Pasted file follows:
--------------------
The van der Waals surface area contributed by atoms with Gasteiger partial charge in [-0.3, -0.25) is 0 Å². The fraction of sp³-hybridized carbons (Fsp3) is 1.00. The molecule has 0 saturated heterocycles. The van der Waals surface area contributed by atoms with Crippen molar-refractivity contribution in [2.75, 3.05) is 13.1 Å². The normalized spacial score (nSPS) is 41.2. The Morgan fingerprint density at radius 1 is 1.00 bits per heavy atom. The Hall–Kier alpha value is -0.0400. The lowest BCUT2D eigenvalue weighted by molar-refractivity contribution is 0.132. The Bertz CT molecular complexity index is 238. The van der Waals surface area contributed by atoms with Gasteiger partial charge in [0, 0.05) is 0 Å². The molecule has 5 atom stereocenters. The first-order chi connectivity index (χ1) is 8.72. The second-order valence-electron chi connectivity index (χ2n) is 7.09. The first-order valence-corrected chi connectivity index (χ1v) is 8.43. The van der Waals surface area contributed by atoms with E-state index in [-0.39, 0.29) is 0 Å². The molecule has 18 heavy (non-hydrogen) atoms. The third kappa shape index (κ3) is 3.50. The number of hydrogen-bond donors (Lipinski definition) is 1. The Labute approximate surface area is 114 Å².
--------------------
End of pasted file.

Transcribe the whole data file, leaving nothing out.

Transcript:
The van der Waals surface area contributed by atoms with Gasteiger partial charge in [-0.3, -0.25) is 0 Å². The fraction of sp³-hybridized carbons (Fsp3) is 1.00. The molecule has 0 saturated heterocycles. The van der Waals surface area contributed by atoms with Crippen molar-refractivity contribution in [2.75, 3.05) is 13.1 Å². The normalized spacial score (nSPS) is 41.2. The Morgan fingerprint density at radius 1 is 1.00 bits per heavy atom. The Hall–Kier alpha value is -0.0400. The lowest BCUT2D eigenvalue weighted by molar-refractivity contribution is 0.132. The Bertz CT molecular complexity index is 238. The van der Waals surface area contributed by atoms with Gasteiger partial charge in [0, 0.05) is 0 Å². The molecule has 5 atom stereocenters. The first-order chi connectivity index (χ1) is 8.72. The second-order valence-electron chi connectivity index (χ2n) is 7.09. The first-order valence-corrected chi connectivity index (χ1v) is 8.43. The van der Waals surface area contributed by atoms with E-state index in [-0.39, 0.29) is 0 Å². The molecule has 18 heavy (non-hydrogen) atoms. The third kappa shape index (κ3) is 3.50. The number of hydrogen-bond donors (Lipinski definition) is 1. The Labute approximate surface area is 114 Å².